Buttercross Monument, Winchester
Monument in Winchester
The High Cross, also known as the City or Butter Cross, is a remarkable monument believed to date back to the early 15th century. It underwent restoration work by G. G. Scott in 1865. This tall cross, adorned with multiple pinnacles, stands on a stepped plinth with five octagonal steps. Originally, it served as a marketplace where countrymen would sell their produce, hence the name Butter Cross. In 1770, it was sold to a Mr. Dummer by the Paving Commissioners. However, when he attempted to remove it, the citizens of Winchester rallied together, organizing a small riot to protect and preserve the monument for the city.
The High Cross is not only a cherished historical structure but also a legally protected monument, listed under the Town & Country Planning Act and designated as a Scheduled Ancient Monument (No. 204). Its location can be found at map reference SU 481 294.
Today, the monument is adorned with twelve figures. Each face of the cross features a prominent figure positioned halfway up, accompanied by two smaller figures in niches. Among the eight high-level figures, you can find representations of The Blessed Virgin, and the Saints Bartholomew, John, Lawrence, Maurice, Peter, Swithun, and Thomas.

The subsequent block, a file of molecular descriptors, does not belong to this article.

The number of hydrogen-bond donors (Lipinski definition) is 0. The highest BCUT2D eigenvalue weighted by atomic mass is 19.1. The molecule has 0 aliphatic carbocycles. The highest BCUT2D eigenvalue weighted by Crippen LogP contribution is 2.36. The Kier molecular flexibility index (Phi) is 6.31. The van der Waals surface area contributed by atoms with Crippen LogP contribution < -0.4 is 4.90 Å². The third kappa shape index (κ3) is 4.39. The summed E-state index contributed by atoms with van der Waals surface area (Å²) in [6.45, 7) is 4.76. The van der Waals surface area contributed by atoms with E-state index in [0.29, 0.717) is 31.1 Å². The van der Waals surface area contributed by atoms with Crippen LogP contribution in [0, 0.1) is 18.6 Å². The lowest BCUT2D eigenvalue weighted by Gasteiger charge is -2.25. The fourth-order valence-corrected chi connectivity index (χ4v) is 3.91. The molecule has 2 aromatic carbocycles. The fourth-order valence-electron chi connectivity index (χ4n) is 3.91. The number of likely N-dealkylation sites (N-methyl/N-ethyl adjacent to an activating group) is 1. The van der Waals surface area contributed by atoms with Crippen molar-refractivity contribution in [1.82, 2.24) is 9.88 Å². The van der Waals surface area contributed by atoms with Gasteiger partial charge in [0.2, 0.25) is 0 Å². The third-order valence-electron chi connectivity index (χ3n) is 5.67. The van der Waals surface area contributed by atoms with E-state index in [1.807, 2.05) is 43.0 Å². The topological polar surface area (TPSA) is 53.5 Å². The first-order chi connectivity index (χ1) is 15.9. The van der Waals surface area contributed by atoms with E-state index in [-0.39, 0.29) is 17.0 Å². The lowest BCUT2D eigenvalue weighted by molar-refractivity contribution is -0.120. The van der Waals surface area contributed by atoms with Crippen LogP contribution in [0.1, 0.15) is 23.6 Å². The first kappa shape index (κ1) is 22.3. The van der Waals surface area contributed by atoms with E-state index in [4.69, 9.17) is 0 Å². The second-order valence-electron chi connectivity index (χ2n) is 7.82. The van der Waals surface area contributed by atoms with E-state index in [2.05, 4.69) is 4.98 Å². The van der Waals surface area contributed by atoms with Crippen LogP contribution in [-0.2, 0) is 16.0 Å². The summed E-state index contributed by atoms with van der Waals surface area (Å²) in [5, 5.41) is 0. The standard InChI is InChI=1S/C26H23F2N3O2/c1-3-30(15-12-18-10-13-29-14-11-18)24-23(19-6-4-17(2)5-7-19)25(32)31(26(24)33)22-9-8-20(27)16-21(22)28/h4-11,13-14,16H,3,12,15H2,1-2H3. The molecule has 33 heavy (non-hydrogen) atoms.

Regarding the four larger figures, three of them are relatively recent additions. According to records from The Historic Resources Centre, these figures represent William of Wykeham, Lawrence de Anne (an early Mayor of Winchester), Aelfred the Great, and the oldest statue (facing the nearby building) is believed to depict St. John the Evangelist. However, there are also records that suggest this figure could be St. Amphibalus. St. Amphibalus, one of the first British martyrs, died on June 25th, AD 304, and Winchester Cathedral was initially dedicated to him before being dedicated to St. Swithun. This connection provides some support for the hypothesis that the figure represents St. Amphibalus.
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Visiting Buttercross Monument, Winchester